Meme Monday for June – there are no dumb questions


Here’s my input into this months Meme Monday – there are no dumb questions.

It seems (at least to me), that – occasionally – no matter how hard you try to ask an intelligent question about SQL SERVER on some of the forums – that somebody will interpret this as

  1. A dumb question
  2. An opportunity to tell you how stupid you are being by doing something like what you are asking in the first place.

I’ll give an example.

A couple of years ago, my company decided that we’d install a few clustered SQL SERVER instances. At the time I knew absolutely nothing about clustering, however, I was given two SERVER 2008 boxes to “play with” and learn about the subject of clustering.

This was pretty good – I had the opportunity to learn in an environment where I was not going to damage any crucial systems – the absolute worse I could do was brake the OSs / SQL SERVERs of each of the two boxes.

After a while, I’d say that I got OK at installing and configuring a cluster and I started exploring some of – what I would call – the more advanced features.

As their was nobody else in the company that had a lot of experience with clustering, I only really had a few options to expand my knowledge.

  1. Read online articles.
  2. Buy some good books.
  3. Ask on forums.

At the time (around the release of SQL SERVER 2008), there were not that many good SQL SERVER 2008 articles around (or at least I never found them) , and a few good clustering books that I wanted to buy were yet to be published.

So, I decided to ask on the forums.

I explained in one of my posts that I was in a sand-boxed environment and was learning – then I asked my question.

I received a reply informing me that “clustering was an advanced topic and that I should consider getting in a consultant” – that reply astounded me, as I had originally stated in my question the environment I was in.  I repeated my statement about working in a sand-boxed environment and the purpose of my question was purely educational.

At, that point, I received another reply, telling me how fortunate I was to be able to do this – a fact that I was very much aware of already.

Eventually, I got into a long conversation with the answerer, who turned out to be quite helpful, however this experience taught be a few things about communication on forums, such as – if you are the asker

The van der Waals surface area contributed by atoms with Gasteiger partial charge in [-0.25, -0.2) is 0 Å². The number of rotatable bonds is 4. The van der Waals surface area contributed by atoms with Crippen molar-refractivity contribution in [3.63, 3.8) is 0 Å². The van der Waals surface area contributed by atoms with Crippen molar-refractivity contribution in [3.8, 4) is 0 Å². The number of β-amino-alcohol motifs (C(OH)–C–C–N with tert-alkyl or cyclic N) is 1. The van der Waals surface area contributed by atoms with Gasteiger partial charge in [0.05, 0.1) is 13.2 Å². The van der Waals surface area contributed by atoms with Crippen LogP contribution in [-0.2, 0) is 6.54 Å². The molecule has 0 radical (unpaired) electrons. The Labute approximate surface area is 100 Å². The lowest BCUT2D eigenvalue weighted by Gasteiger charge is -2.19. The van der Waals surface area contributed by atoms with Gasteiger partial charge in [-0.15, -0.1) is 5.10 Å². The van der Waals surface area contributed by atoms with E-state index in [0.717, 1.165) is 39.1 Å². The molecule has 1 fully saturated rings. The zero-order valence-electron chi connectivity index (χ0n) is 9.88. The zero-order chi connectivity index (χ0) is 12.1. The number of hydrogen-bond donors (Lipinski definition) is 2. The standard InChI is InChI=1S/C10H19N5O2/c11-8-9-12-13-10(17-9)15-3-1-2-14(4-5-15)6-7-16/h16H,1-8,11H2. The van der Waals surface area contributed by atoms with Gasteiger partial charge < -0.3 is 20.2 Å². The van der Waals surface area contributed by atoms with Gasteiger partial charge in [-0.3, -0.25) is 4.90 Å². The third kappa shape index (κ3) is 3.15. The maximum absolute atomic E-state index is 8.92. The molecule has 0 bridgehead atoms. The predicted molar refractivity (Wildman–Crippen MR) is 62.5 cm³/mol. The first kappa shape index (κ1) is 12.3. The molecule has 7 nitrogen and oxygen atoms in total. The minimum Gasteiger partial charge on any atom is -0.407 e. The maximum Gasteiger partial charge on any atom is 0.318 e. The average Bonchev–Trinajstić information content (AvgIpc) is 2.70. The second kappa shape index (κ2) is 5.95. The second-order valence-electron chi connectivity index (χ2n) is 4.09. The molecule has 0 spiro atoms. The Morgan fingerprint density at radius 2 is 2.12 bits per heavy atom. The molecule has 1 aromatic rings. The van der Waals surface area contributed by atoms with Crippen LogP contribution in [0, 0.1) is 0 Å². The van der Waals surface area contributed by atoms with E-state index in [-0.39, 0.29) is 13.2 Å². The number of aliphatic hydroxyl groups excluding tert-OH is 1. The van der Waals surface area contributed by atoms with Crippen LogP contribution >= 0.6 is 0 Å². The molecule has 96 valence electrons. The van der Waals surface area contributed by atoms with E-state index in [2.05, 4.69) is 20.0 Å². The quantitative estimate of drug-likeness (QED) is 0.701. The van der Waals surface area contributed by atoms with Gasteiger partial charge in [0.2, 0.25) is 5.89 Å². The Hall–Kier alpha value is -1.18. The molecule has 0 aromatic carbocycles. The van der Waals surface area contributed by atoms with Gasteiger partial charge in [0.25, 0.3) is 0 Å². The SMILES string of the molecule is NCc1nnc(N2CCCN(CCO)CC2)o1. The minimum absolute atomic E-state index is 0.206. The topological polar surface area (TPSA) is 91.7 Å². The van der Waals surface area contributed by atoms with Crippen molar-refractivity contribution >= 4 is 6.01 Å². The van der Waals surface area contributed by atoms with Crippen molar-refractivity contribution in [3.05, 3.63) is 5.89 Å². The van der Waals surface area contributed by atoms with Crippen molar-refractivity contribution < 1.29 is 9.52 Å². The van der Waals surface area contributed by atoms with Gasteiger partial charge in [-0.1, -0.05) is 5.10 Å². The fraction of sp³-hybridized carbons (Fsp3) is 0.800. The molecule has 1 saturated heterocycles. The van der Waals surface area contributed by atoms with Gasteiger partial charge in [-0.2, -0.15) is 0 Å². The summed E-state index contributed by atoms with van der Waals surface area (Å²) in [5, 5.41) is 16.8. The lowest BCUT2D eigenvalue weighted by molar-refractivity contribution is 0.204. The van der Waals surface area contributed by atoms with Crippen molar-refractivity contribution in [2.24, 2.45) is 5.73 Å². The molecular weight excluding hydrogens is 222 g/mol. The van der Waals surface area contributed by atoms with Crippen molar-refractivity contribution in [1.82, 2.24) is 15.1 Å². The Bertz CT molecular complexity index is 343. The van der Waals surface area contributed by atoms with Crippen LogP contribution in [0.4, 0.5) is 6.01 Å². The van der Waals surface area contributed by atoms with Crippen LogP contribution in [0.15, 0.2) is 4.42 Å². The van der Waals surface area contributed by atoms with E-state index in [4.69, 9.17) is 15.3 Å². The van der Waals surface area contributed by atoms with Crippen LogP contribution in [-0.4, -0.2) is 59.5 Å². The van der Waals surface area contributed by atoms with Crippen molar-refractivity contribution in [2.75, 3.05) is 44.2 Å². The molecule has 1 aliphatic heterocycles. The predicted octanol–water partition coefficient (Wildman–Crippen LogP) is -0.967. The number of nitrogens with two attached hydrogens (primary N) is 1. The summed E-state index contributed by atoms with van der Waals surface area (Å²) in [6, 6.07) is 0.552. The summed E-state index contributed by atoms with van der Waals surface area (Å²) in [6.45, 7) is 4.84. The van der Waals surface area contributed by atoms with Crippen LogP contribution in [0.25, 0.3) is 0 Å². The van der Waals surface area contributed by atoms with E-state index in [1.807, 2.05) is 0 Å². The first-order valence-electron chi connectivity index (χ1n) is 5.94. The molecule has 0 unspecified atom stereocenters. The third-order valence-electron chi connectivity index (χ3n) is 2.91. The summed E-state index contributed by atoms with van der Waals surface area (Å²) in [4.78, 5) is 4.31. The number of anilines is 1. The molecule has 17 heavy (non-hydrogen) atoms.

• Be as clear as you can about what you are asking and be clear about the reason (for example -as in my case- is this just for educational purposes.)

and if you are about to answer the question.

  • Read the entire post by the questioner, and avoid just jumping to the bit you assume is the main piece of the question.

The moral of the story (at least for me) – if you are asking on a forums about doing something for educational purposes only (for example switching the ghost process off), you’ll have to be absolutely crystal clear about this – or somebody will state that you are being dumb – even if it’s politely.

I have since found that a lot of my “dumb educational questions” – can be answered through looking at the meta data from extended events, and this is one of the things that I like about this feature – it can answer a lot of questions about what is going on in the inner workings of SQL SERVER 2008 and beyond.

Have a nice day,



About Martin Catherall

Martin Catherall is Senior SQL consultant at SQL Down Under, based in Melbourne, Australia. Martin is also a Microsoft Data Platform MVP and Regional Mentor (RM) for the Professional Association for SQL Server. Prior to relocating to Australia he was extremely active in the Christchurch, New Zealand data community - founding the local SQL Server user group and organizing SQL Saturday Christchurch - which later became SQL Saturday South Island. He likes learning interesting stuff about processing and storing data and passing on his knowledge. In his spare time he likes to learn guitar and hang out with his two young sons Callum Glen and Robert Michael.